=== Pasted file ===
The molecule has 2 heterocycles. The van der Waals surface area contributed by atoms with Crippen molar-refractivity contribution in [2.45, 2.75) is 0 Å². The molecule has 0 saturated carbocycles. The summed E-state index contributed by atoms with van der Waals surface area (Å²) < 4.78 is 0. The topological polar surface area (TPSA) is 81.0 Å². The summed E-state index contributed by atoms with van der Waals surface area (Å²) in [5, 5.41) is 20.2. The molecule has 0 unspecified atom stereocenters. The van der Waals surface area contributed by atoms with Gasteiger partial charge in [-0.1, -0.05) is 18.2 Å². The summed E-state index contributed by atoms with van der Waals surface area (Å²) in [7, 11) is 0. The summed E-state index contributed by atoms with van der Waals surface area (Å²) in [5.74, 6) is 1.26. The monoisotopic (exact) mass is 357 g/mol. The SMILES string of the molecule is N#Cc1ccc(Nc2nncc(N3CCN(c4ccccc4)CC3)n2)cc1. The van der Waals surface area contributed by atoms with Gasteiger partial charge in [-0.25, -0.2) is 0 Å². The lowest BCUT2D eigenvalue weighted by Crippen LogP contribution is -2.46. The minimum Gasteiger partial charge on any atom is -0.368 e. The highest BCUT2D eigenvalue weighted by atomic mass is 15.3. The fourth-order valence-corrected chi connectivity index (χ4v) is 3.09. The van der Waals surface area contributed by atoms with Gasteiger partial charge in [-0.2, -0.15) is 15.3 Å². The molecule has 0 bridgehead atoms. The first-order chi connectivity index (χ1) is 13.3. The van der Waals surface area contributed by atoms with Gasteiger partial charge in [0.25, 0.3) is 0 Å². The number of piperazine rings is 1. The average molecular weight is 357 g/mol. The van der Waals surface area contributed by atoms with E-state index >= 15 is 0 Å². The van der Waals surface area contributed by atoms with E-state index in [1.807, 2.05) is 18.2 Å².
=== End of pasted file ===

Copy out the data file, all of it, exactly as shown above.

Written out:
The molecule has 2 heterocycles. The van der Waals surface area contributed by atoms with Crippen molar-refractivity contribution in [2.45, 2.75) is 0 Å². The molecule has 0 saturated carbocycles. The summed E-state index contributed by atoms with van der Waals surface area (Å²) < 4.78 is 0. The topological polar surface area (TPSA) is 81.0 Å². The summed E-state index contributed by atoms with van der Waals surface area (Å²) in [5, 5.41) is 20.2. The molecule has 0 unspecified atom stereocenters. The van der Waals surface area contributed by atoms with Gasteiger partial charge in [-0.1, -0.05) is 18.2 Å². The summed E-state index contributed by atoms with van der Waals surface area (Å²) in [7, 11) is 0. The summed E-state index contributed by atoms with van der Waals surface area (Å²) in [5.74, 6) is 1.26. The monoisotopic (exact) mass is 357 g/mol. The SMILES string of the molecule is N#Cc1ccc(Nc2nncc(N3CCN(c4ccccc4)CC3)n2)cc1. The van der Waals surface area contributed by atoms with Gasteiger partial charge in [-0.25, -0.2) is 0 Å². The lowest BCUT2D eigenvalue weighted by Crippen LogP contribution is -2.46. The minimum Gasteiger partial charge on any atom is -0.368 e. The highest BCUT2D eigenvalue weighted by atomic mass is 15.3. The fourth-order valence-corrected chi connectivity index (χ4v) is 3.09. The van der Waals surface area contributed by atoms with Gasteiger partial charge in [-0.2, -0.15) is 15.3 Å². The molecule has 0 bridgehead atoms. The first-order chi connectivity index (χ1) is 13.3. The van der Waals surface area contributed by atoms with Gasteiger partial charge in [0.25, 0.3) is 0 Å². The number of piperazine rings is 1. The average molecular weight is 357 g/mol. The van der Waals surface area contributed by atoms with E-state index >= 15 is 0 Å². The van der Waals surface area contributed by atoms with E-state index in [1.807, 2.05) is 18.2 Å².